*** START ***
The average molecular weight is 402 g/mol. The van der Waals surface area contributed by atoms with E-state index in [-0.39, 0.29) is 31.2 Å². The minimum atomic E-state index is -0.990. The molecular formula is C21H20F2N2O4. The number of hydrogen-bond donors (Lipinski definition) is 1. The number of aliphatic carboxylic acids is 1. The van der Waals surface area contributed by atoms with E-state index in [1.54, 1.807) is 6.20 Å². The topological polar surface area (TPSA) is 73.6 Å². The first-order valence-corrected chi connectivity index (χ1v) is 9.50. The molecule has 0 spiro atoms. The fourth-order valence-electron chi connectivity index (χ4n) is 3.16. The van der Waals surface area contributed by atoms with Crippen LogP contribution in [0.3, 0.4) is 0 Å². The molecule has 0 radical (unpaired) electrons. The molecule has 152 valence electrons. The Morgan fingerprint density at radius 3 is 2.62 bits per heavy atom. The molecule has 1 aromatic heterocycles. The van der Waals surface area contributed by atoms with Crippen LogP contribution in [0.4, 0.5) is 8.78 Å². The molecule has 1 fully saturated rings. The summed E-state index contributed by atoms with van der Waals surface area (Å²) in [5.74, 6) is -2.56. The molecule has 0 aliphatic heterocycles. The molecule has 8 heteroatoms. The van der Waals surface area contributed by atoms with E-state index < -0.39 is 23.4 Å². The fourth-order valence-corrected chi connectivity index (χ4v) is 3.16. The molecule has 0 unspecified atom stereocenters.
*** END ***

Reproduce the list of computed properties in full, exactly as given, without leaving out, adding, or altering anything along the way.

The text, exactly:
The average molecular weight is 402 g/mol. The van der Waals surface area contributed by atoms with E-state index in [-0.39, 0.29) is 31.2 Å². The minimum atomic E-state index is -0.990. The molecular formula is C21H20F2N2O4. The number of hydrogen-bond donors (Lipinski definition) is 1. The number of aliphatic carboxylic acids is 1. The van der Waals surface area contributed by atoms with E-state index in [1.54, 1.807) is 6.20 Å². The topological polar surface area (TPSA) is 73.6 Å². The first-order valence-corrected chi connectivity index (χ1v) is 9.50. The molecule has 0 spiro atoms. The fourth-order valence-electron chi connectivity index (χ4n) is 3.16. The van der Waals surface area contributed by atoms with Crippen LogP contribution in [0.3, 0.4) is 0 Å². The molecule has 0 radical (unpaired) electrons. The molecule has 152 valence electrons. The Morgan fingerprint density at radius 3 is 2.62 bits per heavy atom. The molecule has 1 aromatic heterocycles. The van der Waals surface area contributed by atoms with Crippen LogP contribution in [0.4, 0.5) is 8.78 Å². The molecule has 1 fully saturated rings. The summed E-state index contributed by atoms with van der Waals surface area (Å²) in [5.74, 6) is -2.56. The molecule has 0 aliphatic heterocycles. The molecule has 8 heteroatoms. The van der Waals surface area contributed by atoms with E-state index < -0.39 is 23.4 Å². The fourth-order valence-corrected chi connectivity index (χ4v) is 3.16. The molecule has 0 unspecified atom stereocenters.